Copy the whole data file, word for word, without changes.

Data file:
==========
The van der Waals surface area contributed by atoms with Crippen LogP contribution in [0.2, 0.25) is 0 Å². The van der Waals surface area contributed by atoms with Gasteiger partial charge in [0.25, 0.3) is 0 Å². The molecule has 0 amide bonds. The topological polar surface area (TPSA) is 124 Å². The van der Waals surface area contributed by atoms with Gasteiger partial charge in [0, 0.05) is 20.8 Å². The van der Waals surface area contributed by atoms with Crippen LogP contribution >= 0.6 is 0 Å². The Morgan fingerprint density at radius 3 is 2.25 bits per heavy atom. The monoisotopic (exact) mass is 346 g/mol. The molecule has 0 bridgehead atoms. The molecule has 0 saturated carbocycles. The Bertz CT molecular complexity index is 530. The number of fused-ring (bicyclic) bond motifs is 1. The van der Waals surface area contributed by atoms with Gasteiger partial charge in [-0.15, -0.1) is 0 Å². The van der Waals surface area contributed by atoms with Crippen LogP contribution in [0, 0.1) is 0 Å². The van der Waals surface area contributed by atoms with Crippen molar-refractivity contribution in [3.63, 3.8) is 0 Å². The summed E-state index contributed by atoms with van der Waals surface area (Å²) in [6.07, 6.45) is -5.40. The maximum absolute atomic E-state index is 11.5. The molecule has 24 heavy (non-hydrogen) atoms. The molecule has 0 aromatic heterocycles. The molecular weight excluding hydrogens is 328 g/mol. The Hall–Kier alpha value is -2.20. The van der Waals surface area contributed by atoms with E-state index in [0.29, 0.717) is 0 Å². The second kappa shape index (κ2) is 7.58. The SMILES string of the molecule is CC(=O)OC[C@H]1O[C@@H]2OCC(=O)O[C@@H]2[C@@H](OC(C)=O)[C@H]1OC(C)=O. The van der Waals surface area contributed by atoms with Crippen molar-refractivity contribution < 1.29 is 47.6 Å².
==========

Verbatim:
The van der Waals surface area contributed by atoms with Crippen LogP contribution in [0.2, 0.25) is 0 Å². The van der Waals surface area contributed by atoms with Gasteiger partial charge in [0.25, 0.3) is 0 Å². The molecule has 0 amide bonds. The topological polar surface area (TPSA) is 124 Å². The van der Waals surface area contributed by atoms with Gasteiger partial charge in [0, 0.05) is 20.8 Å². The van der Waals surface area contributed by atoms with Crippen LogP contribution >= 0.6 is 0 Å². The Morgan fingerprint density at radius 3 is 2.25 bits per heavy atom. The monoisotopic (exact) mass is 346 g/mol. The molecule has 0 bridgehead atoms. The molecule has 0 saturated carbocycles. The Bertz CT molecular complexity index is 530. The number of fused-ring (bicyclic) bond motifs is 1. The van der Waals surface area contributed by atoms with Gasteiger partial charge in [-0.15, -0.1) is 0 Å². The van der Waals surface area contributed by atoms with Crippen LogP contribution in [0, 0.1) is 0 Å². The van der Waals surface area contributed by atoms with Crippen molar-refractivity contribution in [3.63, 3.8) is 0 Å². The summed E-state index contributed by atoms with van der Waals surface area (Å²) in [6.07, 6.45) is -5.40. The maximum absolute atomic E-state index is 11.5. The molecule has 24 heavy (non-hydrogen) atoms. The molecule has 0 aromatic heterocycles. The molecular weight excluding hydrogens is 328 g/mol. The Hall–Kier alpha value is -2.20. The van der Waals surface area contributed by atoms with E-state index in [0.29, 0.717) is 0 Å². The second kappa shape index (κ2) is 7.58. The SMILES string of the molecule is CC(=O)OC[C@H]1O[C@@H]2OCC(=O)O[C@@H]2[C@@H](OC(C)=O)[C@H]1OC(C)=O. The van der Waals surface area contributed by atoms with Crippen molar-refractivity contribution < 1.29 is 47.6 Å².